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FOR PUBLICATION UNITED STATES COURT OF APPEALS FOR THE NINTH CIRCUIT MADELEINE BARLOW, Plaintiff-Appellant, No. 21-35397 v. D.C. No. 3:20-cv-05186-BHS STATE OF WASHINGTON, DBA Washington State University, Defendant-Appellee. ORDER CERTIFYING QUESTIONS TO THE WASHINGTON SUPREME COURT Filed June 23, 2022 Before: Danny J. Boggs, * Andrew D. Hurwitz, and Jennifer Sung, Circuit Judges. Order * The Honorable Danny J. Boggs, United States Circuit Judge for the U.S. Court of Appeals for the Sixth Circuit, sitting by designation. 2 BARLOW V. STATE OF WASHINGTON SUMMARY ** Certification of Questions to State Supreme Court In an appeal from the district court’s grant of summary judgment to defendant University of Washington on Title IX and common law negligence claims, the panel certified to the Washington Supreme Court the following questions concerning the negligence claim: 1. Does Washington law recognize a special relationship between a university and its students giving rise to a duty to use reasonable care to protect students from foreseeable injury at the hands of other students? 2. If the answer to question 1 is yes, what is the measure and scope of that duty? In a concurrently-filed memorandum disposition, the panel affirmed the district court’s summary judgment on the Title IX claim. ** This summary constitutes no part of the opinion of the court. It has been prepared by court staff for the convenience of the reader. BARLOW V. STATE OF WASHINGTON 3 COUNSEL Meaghan Driscoll and Amanda M. Searle, Connelly Law Offices PLLC, Tacoma, Washington; Philip A. Talmadge, Talmadge/Fitzpatrick, Seattle, Washington; for PlaintiffAppellant. Robert W. Ferguson, Attorney General; Brian J. Baker and Brendan M. Lenihan, Assistant Attorneys General; Robert W. Ferguson, Attorney General; Office of the Attorney General, Olympia, Washington; for Defendant-Appellee. Rebecca J. Roe, Schroeter Goldmark & Bender, Seattle, Washington; Chloe M. Neely, Fierberg National Law Group, Traverse City, Michigan; for Amicus Curiae National Center for Victims of Crime. ORDER Madeleine Barlow appeals the district court’s grant of summary judgment to defendant University of Washington (University) on her Title IX and common law negligence claims. We have jurisdiction pursuant to 28 U.S.C. § 1291. In a Memorandum Disposition filed concurrently with this order, we affirm the district court’s grant of summary judgment to the University on Barlow’s Title IX claim. Barlow’s remaining negligence claim turns on an important and unresolved issue of Washington state law: whether a university owes a duty of care to protect a student against foreseeable harm by another student. Accordingly, we respectfully ask the Washington Supreme Court to exercise its discretion to decide the certified questions set forth below. 4 BARLOW V. STATE OF WASHINGTON I. Before addressing the certified questions, we summarize the relevant facts. Plaintiff Madeleine Barlow started college as a freshman at the University’s main campus in Pullman, Washington. Barlow had been on campus for only a few days when she was raped by another student, senior Thomas Culhane. Before Culhane raped Barlow, two students had made complaints to the University alleging sexual misconduct by Culhane at the University’s satellite campus in Vancouver. The first student complained that Culhane repeatedly made unwanted sexual advances toward her. The second student complained that Culhane subjected her to unwanted physical touching, and later complained that Culhane continued to harass her. Because those complaints, and the University’s actions in response, are at the center of this appeal, we describe them in more detail below. D.S. reported misconduct by Culhane about one year before Barlow was raped. 1 D.S. told officials at the University’s Office of Equal Opportunity that Culhane sent her unwanted pictures of his genitals and made sexual innuendos online, and that he made every effort to sit next to her in class. D.S. opted not to pursue a formal investigation or file a police report. Instead, she asked that someone talk to Culhane and tell him not to talk to her. A University official, Helen Gregory, spoke with Culhane a few days later and advised him that further unwanted interactions would lead to sanctions greater than a “lecture.” The University then closed D.S.’s case. 1 To protect the privacy of non-party students, we refer to them by their initials. BARLOW V. STATE OF WASHINGTON 5 The second student, Q.R., reported that Culhane had subjected her to unwanted physical contact on a Universitysponsored surfing trip. The trip occurred just four days after Gregory had spoken with Culhane. Culhane became intoxicated during the trip, and during the car ride back to Vancouver, Culhane sat uncomfortably close to Q.R. in the back seat of a vehicle and touched Q.R.’s legs and thighs even after Q.R. told him to stop. Q.R. reported the incident to police and to the University about one month after D.S.’s complaint. Like D.S., Q.R. initially declined to pursue a formal investigation. Several months later, however, Q.R. reported to the University that Culhane had continued to harass her, including during another student recreational trip. Q.R. then asked the University to open a formal Title IX investigation. The University began its investigation shortly thereafter. Less than two months after the investigation began, Culhane applied to transfer from the University’s Vancouver campus to its main campus in Pullman. The University granted his transfer request one week later. It was the University’s policy to grant transfer requests as a matter of course, even for students under investigation. The University would deny a transfer request only if the student was barred from registering, for instance if the student had been expelled. When the University investigator informed Q.R. that Culhane was transferring to the University’s main campus, Q.R. warned the investigator that a transfer would not “fix the problem,” and she expressed concern about the risk Culhane posed on a campus with more dorms and more access to alcohol. The University subsequently found that Culhane had violated its student conduct policy against sexual harassment by nonconsensually touching Q.R. Before deciding what 6 BARLOW V. STATE OF WASHINGTON sanctions to impose, student-conduct officer Adam Jussel exchanged emails with Gregory and asked for more information about the D.S. complaint. Gregory shared that Culhane “has a hard time with appropriate social boundaries” and did not recognize when he needs to “step away from certain situations rather than forcing himself on others.” Gregory also noted that Culhane’s misconduct against Q.R. occurred only a few days after she had advised Culhane to stop engaging in unwanted interactions. Jussel ultimately imposed the following sanctions: (1) a nine-day suspension; (2) an alcohol-dependency assessment; (3) an educational assignment to write a research and reflection paper; (4) disciplinary probation through graduation; (5) writing of a reflective probation statement; and (6) no contact with Q.R. for two years. In August 2017, approximately two weeks before Culhane raped Barlow, Jussel reviewed and rejected the first draft of Culhane’s research and reflection paper because Culhane continued to misunderstand the concept of consent, particularly when someone lacks mental capacity to consent. Culhane was instructed to rewrite the paper. On August 19, Barlow, an incoming freshman, attended an “apartment warming” party at Culhane’s off-campus apartment and became extremely intoxicated. In the early morning hours of August 20, after the other partygoers had left or gone to sleep, Culhane repeatedly raped Barlow. Barlow filed a Title IX complaint against Culhane. The University investigated and ultimately expelled Culhane. His expulsion was upheld in an administrative appeal. A Washington state jury later convicted Culhane of seconddegree rape. Barlow then sued the University, alleging common-law negligence and a violation of Title IX. Barlow took no issue BARLOW V. STATE OF WASHINGTON 7 with the University’s handling of her Title IX complaint. Rather, she claimed that the University mishandled supervising and sanctioning Culhane for his prior misconduct against Q.R. and D.S., which she claimed put her at an increased risk. The University moved for summary judgment on all of Barlow’s claims. The district court granted summary judgment on Barlow’s negligence claim because it concluded that the University did not owe Barlow a duty to protect her from harm by Culhane. II. On Barlow’s appeal from the grant of summary judgment in favor of the University, we must determine whether, under Washington law, a university owes students a duty to use reasonable care to protect them from foreseeable injury by other students. Resolution of this issue is necessary to our decision. Further, this critical issue of state law is unsettled and has important public-policy ramifications. Washington law permits certification from a federal court when, in the opinion of the court, “it is necessary to ascertain the local law of [Washington] in order to dispose of such proceeding and the local law has not been clearly determined.” Wash. Rev. Code § 2.60.020. The Washington Supreme Court has not addressed whether a university owes a duty of care to its students to protect them from foreseeable harm by other students. The Washington Court of Appeals, however, has held that a university is not in a special relationship with its students and thus has no duty to protect students against third party harm solely by virtue of the students’ enrollment status. 8 BARLOW V. STATE OF WASHINGTON Johnson v. State, 894 P.2d 1366, 1369–70 (Wash. Ct. App. 1995), rev. den. 904 P.2d 299 (Wash. 1995). The court declined to extend precedent finding a special relationship between primary and secondary schools and their students, because college attendance is not mandatory, and “[c]ollege students are adults and generally are not in the protective custody of their parents.” Id. at 1369. The University argues that a straightforward application of Johnson resolves this case. We conclude, however, that Johnson does not resolve the issues in this case, for the following three reasons. First, in the 30 years since Johnson was decided, the law on special relationships has shifted, as reflected in the Restatement (Third) of Torts. Specifically, the Third Restatement recognizes that all schools, including universities, have a special relationship with their students that gives rise to a duty to protect against third-party conduct, a duty that is proportional to the scope of the relationship. RESTATEMENT (THIRD) OF TORTS: PHYS. & EMOT. HARM §§ 40(b)(5), cmt. l (2012). Other states have adopted this approach and found a special relationship between a university and its students. Helfman v. Ne. Univ., 149 N.E.3d 758, 767–68 (Mass. 2020); Regents of the Univ. of Cal. v. Superior Ct., 413 P.3d 656, 667 (Cal. 2018). Those courts rejected the proposition that college students are fully independent, noting that their “right to privacy and desire for independence may conflict with their immaturity and need for protection,” Helfman, 149 N.E.3d at 769–70 (citing Dzung Duy Nguyen v. Mass. Inst. of Tech., 96 N.E.3d 128, 142 (Mass. 2018)), and that universities are heavily involved in many aspects of student life by providing housing, food, social, athletic, and cultural opportunities, id. at 769. While the Washington Supreme Court has not adopted the Third Restatement as it pertains to special relationships, it has adopted several other sections of that Restatement. See, e.g. BARLOW V. STATE OF WASHINGTON 9 Ruiz-Guzman v. Amvac Chem. Corp., 7 P.3d 795, 800 (Wash. 2000) (products liability); Jordan v. Nationstar Mortg. LLC, 374 P.3d 1195, 1200 (Wash. 2016) (premises liability); Volk v. DerMeerleer, 386 P.3d 254, 271–72 (Wash. 2016) (psychiatrist’s duty to warn of dangerous patient). Second, Johnson does not address whether a university owes a duty when the university has a relationship with both the victim and the bad actor because both are students. In Johnson, the university had no apparent relationship with the bad actor, 894 P.2d at 1368, whereas here, both Culhane and Barlow were University students when Culhane raped Barlow. In C.J.C. v. Corporation of Catholic Bishop of Yakima, 985 P.2d 262, 276 (Wash. 1999), the Washington Supreme Court concluded that a church owed a duty of reasonable care to act affirmatively to prevent harm to children of the congregation in view of the church’s relationship to the plaintiffs, its relationship to the bad actor, and the church’s knowledge about the bad actor. Even assuming that the University’s relationship with Barlow alone is not sufficient to give rise to a duty of care, it is unclear whether the combination of the University’s relationships with Barlow and Culhane could create a duty to protect Barlow from Culhane. Third, Johnson does not address the relevance of the University’s knowledge of Culhane’s prior misconduct and risk of future misconduct in addressing the existence of a duty of care. In C.J.C., the court considered the church’s knowledge of the risk of harm posed by the bad actor when concluding that the church owed the plaintiffs a duty. Id. Here, the undisputed evidence in the summary-judgment record shows that, at the time of Barlow’s rape, the University had investigated and sanctioned Culhane for 10 BARLOW V. STATE OF WASHINGTON sexual misconduct, and at least two University officials, Jussel and Gregory, had found that Culhane lacked an understanding of consent. We recognize the burden that certifying a question imposes on a state court. However, certification is “particularly appropriate” where, as here, the issues of law are not only unsettled but also have “significant policy implications.” Centurion Props. III, LLC v. Chi. Title Ins. Co., 793 F.3d 1087, 1089 (9th Cir. 2015) (internal quotation marks and citation omitted). Public policy may be a significant consideration when determining whether to impose a duty under state law. See, e.g., C.J.C., 985 P.2d at 276 (considering “the strong public policy in favor of protecting children against acts of sexual abuse”). Further, resolution of the certified questions could have a significant impact on Washington universities and students. Given the significance of the policy issues implicated by Barlow’s negligence claim and the unsettled state of the law, we conclude that certification is the most appropriate course of action. ORDER We respectfully certify to the Washington Supreme Court the following questions: (1) Does Washington law recognize a special relationship between a university and its students giving rise to a duty to use reasonable care to protect students from foreseeable injury at the hands of other students? (2) If the answer to question 1 is yes, what is the measure and scope of that duty? BARLOW V. STATE OF WASHINGTON 11 We do not intend the phrasing of those questions to restrict the Washington Supreme Court’s consideration of the issues. We acknowledge that the court may, in its discretion, reformulate the questions. Broad v. Mannesmann Anlagenbau AG, 196 F.3d 1075, 1076 (9th Cir. 1999); Lenhardt v. Ford Motor Co., 683 P.2d 1097,1098 (Wash. 1984). If the Washington Supreme Court accepts review of the certified questions, we designate appellant Barlow as the party to file the first brief pursuant to Washington Rule of Appellate Procedure 16.16(e)(1). The Clerk of Court is hereby ordered to transmit forthwith to the Washington Supreme Court, under official seal of the United States Court of Appeals for the Ninth Circuit, a copy of this order and all relevant briefs and excerpts of record pursuant to the Revised Code of Washington sections 2.60.010(4), 2.60.030(2) and Washington Rule of Appellate Procedure 16.16. Further proceedings in this court on the certified questions are stayed pending the Washington Supreme Court’s decision on whether it will accept review and, if so, receipt of the answer to the certified questions. The case is withdrawn from submission, in pertinent part, until further order from this court. The Clerk is directed to administratively close this docket, pending further order. This panel will resume control and jurisdiction upon receipt of an answer to the certified questions or upon receipt of the Washington Supreme Court’s decision to decline to answer the certified questions. When the Washington Supreme Court decides whether to accept the certified questions (or orders briefing on the questions), the parties shall promptly file a joint report 12 BARLOW V. STATE OF WASHINGTON informing us of the decision. If the Washington Supreme Court accepts certification, the parties shall also promptly file a joint status report notifying us when briefing has been completed; when a date is set for oral argument before the Washington Supreme Court; and when that Court has rendered an opinion. It is so ORDERED. /s/ Mary H. Murguia Chief Judge Mary H. Murguia U.S. Court of Appeals for the Ninth Circuit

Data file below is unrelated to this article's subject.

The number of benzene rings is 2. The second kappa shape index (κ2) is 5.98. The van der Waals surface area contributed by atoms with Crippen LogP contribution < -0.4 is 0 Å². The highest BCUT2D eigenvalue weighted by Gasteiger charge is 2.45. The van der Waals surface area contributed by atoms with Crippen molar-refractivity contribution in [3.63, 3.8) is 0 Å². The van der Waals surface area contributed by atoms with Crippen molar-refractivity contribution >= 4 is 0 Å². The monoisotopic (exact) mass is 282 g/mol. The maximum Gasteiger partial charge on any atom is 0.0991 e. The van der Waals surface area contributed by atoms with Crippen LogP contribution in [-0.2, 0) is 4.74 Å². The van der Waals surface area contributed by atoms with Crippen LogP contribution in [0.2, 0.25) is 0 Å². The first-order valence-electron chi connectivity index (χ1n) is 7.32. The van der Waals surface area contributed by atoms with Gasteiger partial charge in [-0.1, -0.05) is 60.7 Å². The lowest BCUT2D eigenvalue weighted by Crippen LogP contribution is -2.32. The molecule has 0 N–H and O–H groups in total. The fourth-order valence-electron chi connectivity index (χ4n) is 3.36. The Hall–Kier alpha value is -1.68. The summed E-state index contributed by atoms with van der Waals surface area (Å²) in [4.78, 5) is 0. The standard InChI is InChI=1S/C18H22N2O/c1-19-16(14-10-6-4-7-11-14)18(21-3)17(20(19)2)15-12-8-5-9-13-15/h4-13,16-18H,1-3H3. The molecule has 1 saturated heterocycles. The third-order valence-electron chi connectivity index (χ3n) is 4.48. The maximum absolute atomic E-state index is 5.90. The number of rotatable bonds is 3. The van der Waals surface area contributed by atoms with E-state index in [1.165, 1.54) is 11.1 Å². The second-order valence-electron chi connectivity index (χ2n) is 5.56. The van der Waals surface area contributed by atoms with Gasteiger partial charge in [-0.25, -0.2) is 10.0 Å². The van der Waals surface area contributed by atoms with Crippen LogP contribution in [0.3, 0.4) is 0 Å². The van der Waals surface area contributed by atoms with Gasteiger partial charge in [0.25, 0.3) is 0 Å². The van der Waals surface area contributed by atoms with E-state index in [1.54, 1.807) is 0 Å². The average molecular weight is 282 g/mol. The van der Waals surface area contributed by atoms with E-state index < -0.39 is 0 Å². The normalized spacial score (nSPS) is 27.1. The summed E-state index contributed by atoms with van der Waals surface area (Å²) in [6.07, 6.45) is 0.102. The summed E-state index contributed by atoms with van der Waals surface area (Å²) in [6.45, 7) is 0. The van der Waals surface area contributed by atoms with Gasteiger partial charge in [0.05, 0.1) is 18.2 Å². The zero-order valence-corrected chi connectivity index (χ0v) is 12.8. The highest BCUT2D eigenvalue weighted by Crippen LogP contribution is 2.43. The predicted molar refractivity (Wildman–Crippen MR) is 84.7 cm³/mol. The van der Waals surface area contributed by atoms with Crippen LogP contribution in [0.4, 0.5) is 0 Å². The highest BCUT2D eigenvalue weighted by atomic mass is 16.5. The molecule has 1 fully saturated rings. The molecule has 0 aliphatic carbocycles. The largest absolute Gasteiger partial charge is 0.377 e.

Primary Holding
In a Title IX and common-law negligence case brought against the University of Washington by a student who was raped by a fellow student, the Ninth Circuit certified two questions to the Washington Supreme Court regarding whether Washington law recognizes a duty to use reasonable care to protect students from foreseeable injuries and, if so, what is the scope and extent of that duty.